The War of the Worlds (Byron Haskin, 1953). Eleven years before Robinson Crusoe on Mars, a surprisingly good version of Defoe's classic, Byron Haskin directed The War of the Worlds. If Crusoe was good, The War of the Worlds was even better, drawing on another literary icon, H.G. Wells. This was only the first of many filmed adaptations of the Wells novel, including a 1988 TV series that was a sequel to this movie, and the Steven Spielberg/Tom Cruise movie from 2005 that I did not like. The most famous version of the story was Orson Welles', as an episode of his radio show The Mercury Theatre on the Air in 1938. Welles went down in history for that radio show ... the 1953 version isn't quite as iconic, but it was well-received in its day (winning an Oscar for Special Effects) and was influential not only on subsequent remakes but on many space-travel films. In 2011, it was added to the National Film Registry. Why does it work so well? The acting is understated, the effects belie the relatively low budget, and the story is hard to beat: Martians attack the Earth. There's the "Red Scare" connection, if that's how you like your 50s sci-fi. And the gradual takeover of Earth is frightening in its all-encompassing nature. The film, a recent restoration, looked great on TCM. Here is an example taken from the restored version:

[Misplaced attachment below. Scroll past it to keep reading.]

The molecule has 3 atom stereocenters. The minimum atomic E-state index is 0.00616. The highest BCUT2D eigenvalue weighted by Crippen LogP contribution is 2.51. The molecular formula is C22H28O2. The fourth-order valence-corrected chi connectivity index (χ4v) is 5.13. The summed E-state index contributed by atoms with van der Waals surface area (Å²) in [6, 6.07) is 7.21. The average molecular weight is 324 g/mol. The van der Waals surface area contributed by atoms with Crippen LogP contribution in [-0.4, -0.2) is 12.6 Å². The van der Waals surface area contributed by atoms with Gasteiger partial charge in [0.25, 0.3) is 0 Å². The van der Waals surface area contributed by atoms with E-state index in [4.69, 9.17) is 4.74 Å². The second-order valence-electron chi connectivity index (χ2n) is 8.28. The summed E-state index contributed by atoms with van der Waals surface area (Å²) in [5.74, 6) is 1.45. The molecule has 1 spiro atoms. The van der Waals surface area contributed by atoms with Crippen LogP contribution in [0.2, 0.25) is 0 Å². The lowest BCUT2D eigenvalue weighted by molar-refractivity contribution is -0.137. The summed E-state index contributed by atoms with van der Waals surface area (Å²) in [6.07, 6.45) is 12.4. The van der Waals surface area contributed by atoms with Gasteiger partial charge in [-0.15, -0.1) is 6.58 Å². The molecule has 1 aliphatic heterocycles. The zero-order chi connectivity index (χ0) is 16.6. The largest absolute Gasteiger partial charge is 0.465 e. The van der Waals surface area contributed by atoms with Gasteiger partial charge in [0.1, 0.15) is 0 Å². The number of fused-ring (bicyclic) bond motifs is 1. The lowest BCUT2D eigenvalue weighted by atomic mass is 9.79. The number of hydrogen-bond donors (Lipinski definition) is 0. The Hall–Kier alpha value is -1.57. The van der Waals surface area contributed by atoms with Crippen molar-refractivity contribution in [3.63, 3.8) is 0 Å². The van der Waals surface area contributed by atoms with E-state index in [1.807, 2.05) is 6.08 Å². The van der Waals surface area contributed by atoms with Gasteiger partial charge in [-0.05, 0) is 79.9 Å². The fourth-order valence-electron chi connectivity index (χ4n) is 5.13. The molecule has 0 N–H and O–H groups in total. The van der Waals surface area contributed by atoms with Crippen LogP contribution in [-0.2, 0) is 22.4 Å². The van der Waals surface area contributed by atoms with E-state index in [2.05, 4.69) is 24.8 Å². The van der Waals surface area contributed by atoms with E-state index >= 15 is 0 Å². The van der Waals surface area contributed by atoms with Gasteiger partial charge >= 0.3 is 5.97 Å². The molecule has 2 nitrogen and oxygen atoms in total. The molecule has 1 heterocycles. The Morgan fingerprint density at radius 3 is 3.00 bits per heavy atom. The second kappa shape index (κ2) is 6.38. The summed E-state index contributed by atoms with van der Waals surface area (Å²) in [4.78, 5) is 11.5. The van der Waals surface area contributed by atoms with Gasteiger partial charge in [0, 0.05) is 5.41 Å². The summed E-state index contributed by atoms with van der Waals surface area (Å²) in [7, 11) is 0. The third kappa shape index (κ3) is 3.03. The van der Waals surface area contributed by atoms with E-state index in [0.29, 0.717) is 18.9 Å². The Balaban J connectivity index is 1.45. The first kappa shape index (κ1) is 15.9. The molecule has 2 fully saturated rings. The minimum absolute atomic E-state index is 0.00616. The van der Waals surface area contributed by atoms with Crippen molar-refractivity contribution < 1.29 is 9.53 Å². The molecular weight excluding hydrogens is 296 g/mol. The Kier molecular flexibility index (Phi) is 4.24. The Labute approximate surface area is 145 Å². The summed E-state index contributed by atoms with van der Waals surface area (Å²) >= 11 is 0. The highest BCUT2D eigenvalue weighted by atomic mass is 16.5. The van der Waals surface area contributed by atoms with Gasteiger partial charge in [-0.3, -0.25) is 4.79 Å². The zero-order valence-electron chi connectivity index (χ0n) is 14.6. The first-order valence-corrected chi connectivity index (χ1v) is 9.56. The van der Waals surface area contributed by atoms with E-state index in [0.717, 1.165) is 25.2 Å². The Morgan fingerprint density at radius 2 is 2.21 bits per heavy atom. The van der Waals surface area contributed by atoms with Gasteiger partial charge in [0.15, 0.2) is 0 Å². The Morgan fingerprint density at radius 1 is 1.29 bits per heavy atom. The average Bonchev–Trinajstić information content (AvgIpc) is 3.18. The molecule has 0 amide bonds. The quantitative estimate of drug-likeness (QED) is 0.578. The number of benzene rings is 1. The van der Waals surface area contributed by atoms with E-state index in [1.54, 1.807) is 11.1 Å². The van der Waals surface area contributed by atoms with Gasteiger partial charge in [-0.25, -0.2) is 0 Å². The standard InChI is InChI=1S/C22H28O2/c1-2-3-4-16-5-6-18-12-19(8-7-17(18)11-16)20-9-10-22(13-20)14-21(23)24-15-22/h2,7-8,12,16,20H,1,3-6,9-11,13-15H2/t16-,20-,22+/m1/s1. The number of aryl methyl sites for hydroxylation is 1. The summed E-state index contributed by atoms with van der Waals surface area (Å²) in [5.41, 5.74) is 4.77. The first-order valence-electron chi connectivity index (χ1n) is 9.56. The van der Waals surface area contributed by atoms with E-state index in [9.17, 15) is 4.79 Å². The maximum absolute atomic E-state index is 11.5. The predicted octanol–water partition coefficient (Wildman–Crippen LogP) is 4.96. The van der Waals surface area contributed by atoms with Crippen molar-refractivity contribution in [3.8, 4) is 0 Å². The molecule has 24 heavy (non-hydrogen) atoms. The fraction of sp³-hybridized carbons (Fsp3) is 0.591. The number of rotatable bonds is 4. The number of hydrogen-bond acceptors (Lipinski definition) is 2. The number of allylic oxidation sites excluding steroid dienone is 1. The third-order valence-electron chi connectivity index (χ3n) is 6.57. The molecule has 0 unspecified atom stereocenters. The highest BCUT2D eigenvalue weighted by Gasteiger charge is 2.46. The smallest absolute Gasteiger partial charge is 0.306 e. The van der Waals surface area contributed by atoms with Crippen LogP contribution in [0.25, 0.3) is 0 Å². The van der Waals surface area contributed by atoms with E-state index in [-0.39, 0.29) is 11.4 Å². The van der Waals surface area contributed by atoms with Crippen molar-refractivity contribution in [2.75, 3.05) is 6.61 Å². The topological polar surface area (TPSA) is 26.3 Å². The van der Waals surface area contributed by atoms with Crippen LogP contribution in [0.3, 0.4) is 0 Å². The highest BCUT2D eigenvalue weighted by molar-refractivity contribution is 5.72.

Spider-Man: Homecoming (Jon Watts, 2017). We watched this in preparation for next week's Retired Cinema ... it's my wife's turn to pick, and she has chosen Spider-Man: Far from Home, which is the sequel to this one. It is impossible to keep track of all the variants of Spider-Man in the 21st century. There was the disappointing Sam Raimi trilogy with Tobey Maguire (disappointing because I am a fan of Raimi, but didn't think his Spider-Man movies were up to the level of films like Evil Dead II and Drag Me to Hell). There were the re-boots with Andrew Garfield (a quick turnaround ... only five years separated the Maguires from the Garfields). Then Sony, who had the rights to the character, cut a deal with Marvel/Disney so Spider-Man could finally be integrated into the Marvel Cinematic Universe. Spider-Man then appeared in Captain America: Civil War, Homecoming, Avengers: Infinity War, and Avengers: Endgame, leading up to Far from Home. (Did you follow all of that?) Not to mention last year's Spider-Man: Into the Spider-Verse, which is not connected to the previous films, and which won an Oscar. All of these films were box-office smashes. Homecoming has a few things that distinguish it. Tom Holland is the youngest actor of the century to play Peter Parker. Parker/Spidey is a fairly enjoyable character. I don't know ... I liked it more than I did the Raimis, although that may just be my lowered expectations. Bonus points for the supporting cast, which includes Michael Keaton, Marisa Tomei, Zendaya, Donald Glover, Bokeem Woodbine, Tyne Daly, Hannibal Buress, Martin Starr, and the voice of Jennifer Connelly.